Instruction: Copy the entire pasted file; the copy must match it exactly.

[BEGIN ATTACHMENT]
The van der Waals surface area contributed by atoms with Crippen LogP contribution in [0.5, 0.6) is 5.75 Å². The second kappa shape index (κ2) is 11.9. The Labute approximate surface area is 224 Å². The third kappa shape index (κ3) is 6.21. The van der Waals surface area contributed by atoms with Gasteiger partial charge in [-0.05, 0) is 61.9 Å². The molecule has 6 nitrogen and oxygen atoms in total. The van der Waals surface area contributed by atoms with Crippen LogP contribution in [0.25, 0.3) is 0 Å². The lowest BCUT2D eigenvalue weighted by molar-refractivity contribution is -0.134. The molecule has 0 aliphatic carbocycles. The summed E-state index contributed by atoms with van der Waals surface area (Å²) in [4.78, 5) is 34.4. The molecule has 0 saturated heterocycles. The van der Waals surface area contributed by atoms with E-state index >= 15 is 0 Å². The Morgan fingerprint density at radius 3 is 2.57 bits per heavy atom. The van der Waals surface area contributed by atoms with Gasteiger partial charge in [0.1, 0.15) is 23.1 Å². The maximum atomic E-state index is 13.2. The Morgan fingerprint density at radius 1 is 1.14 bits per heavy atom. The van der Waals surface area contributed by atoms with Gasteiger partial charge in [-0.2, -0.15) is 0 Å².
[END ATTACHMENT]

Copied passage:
The van der Waals surface area contributed by atoms with Crippen LogP contribution in [0.5, 0.6) is 5.75 Å². The second kappa shape index (κ2) is 11.9. The Labute approximate surface area is 224 Å². The third kappa shape index (κ3) is 6.21. The van der Waals surface area contributed by atoms with Gasteiger partial charge in [-0.05, 0) is 61.9 Å². The molecule has 6 nitrogen and oxygen atoms in total. The van der Waals surface area contributed by atoms with Crippen LogP contribution in [0.25, 0.3) is 0 Å². The lowest BCUT2D eigenvalue weighted by molar-refractivity contribution is -0.134. The molecule has 0 aliphatic carbocycles. The summed E-state index contributed by atoms with van der Waals surface area (Å²) in [4.78, 5) is 34.4. The molecule has 0 saturated heterocycles. The van der Waals surface area contributed by atoms with E-state index >= 15 is 0 Å². The Morgan fingerprint density at radius 3 is 2.57 bits per heavy atom. The van der Waals surface area contributed by atoms with Gasteiger partial charge in [0.1, 0.15) is 23.1 Å². The maximum atomic E-state index is 13.2. The Morgan fingerprint density at radius 1 is 1.14 bits per heavy atom. The van der Waals surface area contributed by atoms with Gasteiger partial charge in [-0.2, -0.15) is 0 Å².